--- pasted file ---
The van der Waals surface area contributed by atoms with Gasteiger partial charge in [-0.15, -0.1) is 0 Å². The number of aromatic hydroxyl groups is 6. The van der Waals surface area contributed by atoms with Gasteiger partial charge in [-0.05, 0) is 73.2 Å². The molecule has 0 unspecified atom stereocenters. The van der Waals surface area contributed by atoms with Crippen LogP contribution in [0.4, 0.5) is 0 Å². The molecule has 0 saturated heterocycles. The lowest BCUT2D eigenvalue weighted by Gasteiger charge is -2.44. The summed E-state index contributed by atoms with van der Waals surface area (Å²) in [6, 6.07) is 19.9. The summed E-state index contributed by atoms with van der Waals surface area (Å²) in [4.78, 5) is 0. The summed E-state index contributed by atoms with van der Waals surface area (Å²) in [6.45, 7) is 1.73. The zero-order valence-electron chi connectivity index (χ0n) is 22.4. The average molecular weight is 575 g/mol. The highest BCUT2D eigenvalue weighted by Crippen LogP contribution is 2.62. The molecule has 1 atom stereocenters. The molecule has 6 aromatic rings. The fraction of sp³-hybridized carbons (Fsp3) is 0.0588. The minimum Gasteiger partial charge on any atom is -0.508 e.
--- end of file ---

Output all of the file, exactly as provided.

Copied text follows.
The van der Waals surface area contributed by atoms with Gasteiger partial charge in [-0.15, -0.1) is 0 Å². The number of aromatic hydroxyl groups is 6. The van der Waals surface area contributed by atoms with Gasteiger partial charge in [-0.05, 0) is 73.2 Å². The molecule has 0 unspecified atom stereocenters. The van der Waals surface area contributed by atoms with Crippen LogP contribution in [0.4, 0.5) is 0 Å². The molecule has 0 saturated heterocycles. The lowest BCUT2D eigenvalue weighted by Gasteiger charge is -2.44. The summed E-state index contributed by atoms with van der Waals surface area (Å²) in [6, 6.07) is 19.9. The summed E-state index contributed by atoms with van der Waals surface area (Å²) in [4.78, 5) is 0. The summed E-state index contributed by atoms with van der Waals surface area (Å²) in [6.45, 7) is 1.73. The zero-order valence-electron chi connectivity index (χ0n) is 22.4. The average molecular weight is 575 g/mol. The highest BCUT2D eigenvalue weighted by Crippen LogP contribution is 2.62. The molecule has 1 atom stereocenters. The molecule has 6 aromatic rings. The fraction of sp³-hybridized carbons (Fsp3) is 0.0588. The minimum Gasteiger partial charge on any atom is -0.508 e.